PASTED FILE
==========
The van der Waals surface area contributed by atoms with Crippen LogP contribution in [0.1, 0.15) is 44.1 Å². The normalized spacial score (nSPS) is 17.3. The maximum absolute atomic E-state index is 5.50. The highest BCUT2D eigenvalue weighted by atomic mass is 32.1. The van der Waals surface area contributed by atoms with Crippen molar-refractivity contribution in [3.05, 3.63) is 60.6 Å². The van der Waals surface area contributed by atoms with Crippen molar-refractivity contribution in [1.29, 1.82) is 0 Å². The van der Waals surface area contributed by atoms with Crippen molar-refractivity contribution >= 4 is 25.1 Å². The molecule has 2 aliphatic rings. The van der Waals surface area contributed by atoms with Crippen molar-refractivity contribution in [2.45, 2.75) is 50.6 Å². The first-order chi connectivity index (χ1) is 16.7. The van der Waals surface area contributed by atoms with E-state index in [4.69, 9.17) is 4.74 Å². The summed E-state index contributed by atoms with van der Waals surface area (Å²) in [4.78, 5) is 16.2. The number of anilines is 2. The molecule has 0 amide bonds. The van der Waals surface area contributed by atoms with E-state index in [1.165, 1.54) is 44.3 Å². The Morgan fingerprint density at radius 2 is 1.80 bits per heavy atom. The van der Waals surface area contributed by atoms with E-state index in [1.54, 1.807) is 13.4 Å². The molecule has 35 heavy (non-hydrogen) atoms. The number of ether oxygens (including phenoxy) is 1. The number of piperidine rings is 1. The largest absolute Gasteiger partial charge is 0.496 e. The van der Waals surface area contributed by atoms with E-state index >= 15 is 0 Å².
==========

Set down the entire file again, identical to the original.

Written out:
The van der Waals surface area contributed by atoms with Crippen LogP contribution in [0.1, 0.15) is 44.1 Å². The normalized spacial score (nSPS) is 17.3. The maximum absolute atomic E-state index is 5.50. The highest BCUT2D eigenvalue weighted by atomic mass is 32.1. The van der Waals surface area contributed by atoms with Crippen molar-refractivity contribution in [3.05, 3.63) is 60.6 Å². The van der Waals surface area contributed by atoms with Crippen molar-refractivity contribution in [1.29, 1.82) is 0 Å². The van der Waals surface area contributed by atoms with Crippen molar-refractivity contribution >= 4 is 25.1 Å². The molecule has 2 aliphatic rings. The van der Waals surface area contributed by atoms with Crippen molar-refractivity contribution in [2.45, 2.75) is 50.6 Å². The first-order chi connectivity index (χ1) is 16.7. The van der Waals surface area contributed by atoms with E-state index in [4.69, 9.17) is 4.74 Å². The summed E-state index contributed by atoms with van der Waals surface area (Å²) in [4.78, 5) is 16.2. The number of anilines is 2. The molecule has 0 amide bonds. The van der Waals surface area contributed by atoms with E-state index in [1.165, 1.54) is 44.3 Å². The Morgan fingerprint density at radius 2 is 1.80 bits per heavy atom. The van der Waals surface area contributed by atoms with E-state index in [1.54, 1.807) is 13.4 Å². The molecule has 35 heavy (non-hydrogen) atoms. The number of ether oxygens (including phenoxy) is 1. The number of piperidine rings is 1. The largest absolute Gasteiger partial charge is 0.496 e. The van der Waals surface area contributed by atoms with E-state index >= 15 is 0 Å².